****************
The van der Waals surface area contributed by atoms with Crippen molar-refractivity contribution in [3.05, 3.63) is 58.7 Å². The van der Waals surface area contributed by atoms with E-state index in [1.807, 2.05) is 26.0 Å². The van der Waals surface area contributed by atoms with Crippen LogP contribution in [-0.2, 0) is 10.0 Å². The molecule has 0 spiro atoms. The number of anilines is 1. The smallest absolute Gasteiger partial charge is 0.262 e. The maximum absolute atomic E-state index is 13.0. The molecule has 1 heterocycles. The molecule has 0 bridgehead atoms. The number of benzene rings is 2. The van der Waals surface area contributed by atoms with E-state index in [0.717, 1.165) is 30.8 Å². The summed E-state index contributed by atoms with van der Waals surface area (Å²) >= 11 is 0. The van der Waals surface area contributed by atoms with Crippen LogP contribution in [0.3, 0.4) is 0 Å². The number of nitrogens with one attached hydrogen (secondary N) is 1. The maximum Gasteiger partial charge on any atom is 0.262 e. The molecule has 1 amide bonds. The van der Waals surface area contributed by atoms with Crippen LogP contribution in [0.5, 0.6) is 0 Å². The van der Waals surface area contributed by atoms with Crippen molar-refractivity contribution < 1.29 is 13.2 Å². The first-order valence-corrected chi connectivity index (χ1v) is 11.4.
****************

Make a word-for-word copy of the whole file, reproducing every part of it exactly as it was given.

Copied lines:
The van der Waals surface area contributed by atoms with Crippen molar-refractivity contribution in [3.05, 3.63) is 58.7 Å². The van der Waals surface area contributed by atoms with E-state index in [1.807, 2.05) is 26.0 Å². The van der Waals surface area contributed by atoms with Crippen LogP contribution in [-0.2, 0) is 10.0 Å². The molecule has 0 spiro atoms. The number of anilines is 1. The smallest absolute Gasteiger partial charge is 0.262 e. The maximum absolute atomic E-state index is 13.0. The molecule has 1 heterocycles. The molecule has 0 bridgehead atoms. The number of benzene rings is 2. The van der Waals surface area contributed by atoms with E-state index in [0.717, 1.165) is 30.8 Å². The summed E-state index contributed by atoms with van der Waals surface area (Å²) >= 11 is 0. The van der Waals surface area contributed by atoms with Crippen LogP contribution in [0.3, 0.4) is 0 Å². The number of nitrogens with one attached hydrogen (secondary N) is 1. The maximum Gasteiger partial charge on any atom is 0.262 e. The molecule has 1 amide bonds. The van der Waals surface area contributed by atoms with Crippen LogP contribution in [0.5, 0.6) is 0 Å². The van der Waals surface area contributed by atoms with Crippen molar-refractivity contribution < 1.29 is 13.2 Å². The first-order valence-corrected chi connectivity index (χ1v) is 11.4.